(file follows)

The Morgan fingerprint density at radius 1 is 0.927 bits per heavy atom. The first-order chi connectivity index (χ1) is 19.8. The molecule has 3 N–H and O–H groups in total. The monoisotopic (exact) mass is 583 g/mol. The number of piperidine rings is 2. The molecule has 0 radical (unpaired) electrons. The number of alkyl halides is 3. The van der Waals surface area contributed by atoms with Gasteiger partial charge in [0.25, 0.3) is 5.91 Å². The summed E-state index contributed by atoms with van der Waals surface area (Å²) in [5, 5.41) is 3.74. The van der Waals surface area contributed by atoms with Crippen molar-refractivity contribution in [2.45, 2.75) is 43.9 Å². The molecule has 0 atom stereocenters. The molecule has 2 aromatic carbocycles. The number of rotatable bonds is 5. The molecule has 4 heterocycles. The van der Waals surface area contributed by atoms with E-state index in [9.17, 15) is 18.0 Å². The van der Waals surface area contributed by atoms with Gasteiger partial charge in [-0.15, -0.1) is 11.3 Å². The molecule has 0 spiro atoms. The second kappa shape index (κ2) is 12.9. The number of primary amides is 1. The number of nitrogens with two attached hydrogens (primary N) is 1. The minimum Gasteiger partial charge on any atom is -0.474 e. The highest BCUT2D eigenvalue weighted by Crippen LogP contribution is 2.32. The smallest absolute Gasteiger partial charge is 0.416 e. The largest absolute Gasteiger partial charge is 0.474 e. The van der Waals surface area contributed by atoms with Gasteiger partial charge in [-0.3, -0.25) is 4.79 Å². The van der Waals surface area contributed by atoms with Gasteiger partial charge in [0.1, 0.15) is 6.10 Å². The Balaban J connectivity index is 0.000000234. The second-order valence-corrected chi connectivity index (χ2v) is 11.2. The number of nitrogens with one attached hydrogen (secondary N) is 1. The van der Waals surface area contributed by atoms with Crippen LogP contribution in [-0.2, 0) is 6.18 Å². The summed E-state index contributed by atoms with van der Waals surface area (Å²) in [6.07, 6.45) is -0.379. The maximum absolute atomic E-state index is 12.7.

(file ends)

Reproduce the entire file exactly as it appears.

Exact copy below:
The Morgan fingerprint density at radius 1 is 0.927 bits per heavy atom. The first-order chi connectivity index (χ1) is 19.8. The molecule has 3 N–H and O–H groups in total. The monoisotopic (exact) mass is 583 g/mol. The number of piperidine rings is 2. The molecule has 0 radical (unpaired) electrons. The number of alkyl halides is 3. The van der Waals surface area contributed by atoms with Gasteiger partial charge in [0.25, 0.3) is 5.91 Å². The summed E-state index contributed by atoms with van der Waals surface area (Å²) in [5, 5.41) is 3.74. The van der Waals surface area contributed by atoms with Crippen molar-refractivity contribution in [2.45, 2.75) is 43.9 Å². The molecule has 0 atom stereocenters. The molecule has 2 aromatic carbocycles. The number of rotatable bonds is 5. The molecule has 4 heterocycles. The van der Waals surface area contributed by atoms with E-state index in [9.17, 15) is 18.0 Å². The van der Waals surface area contributed by atoms with Gasteiger partial charge in [-0.15, -0.1) is 11.3 Å². The molecule has 0 spiro atoms. The second kappa shape index (κ2) is 12.9. The number of primary amides is 1. The number of nitrogens with two attached hydrogens (primary N) is 1. The minimum Gasteiger partial charge on any atom is -0.474 e. The highest BCUT2D eigenvalue weighted by Crippen LogP contribution is 2.32. The smallest absolute Gasteiger partial charge is 0.416 e. The largest absolute Gasteiger partial charge is 0.474 e. The van der Waals surface area contributed by atoms with Gasteiger partial charge in [-0.3, -0.25) is 4.79 Å². The van der Waals surface area contributed by atoms with Gasteiger partial charge in [0.1, 0.15) is 6.10 Å². The Balaban J connectivity index is 0.000000234. The second-order valence-corrected chi connectivity index (χ2v) is 11.2. The number of nitrogens with one attached hydrogen (secondary N) is 1. The van der Waals surface area contributed by atoms with Crippen LogP contribution in [-0.2, 0) is 6.18 Å². The summed E-state index contributed by atoms with van der Waals surface area (Å²) in [6.07, 6.45) is -0.379. The maximum absolute atomic E-state index is 12.7.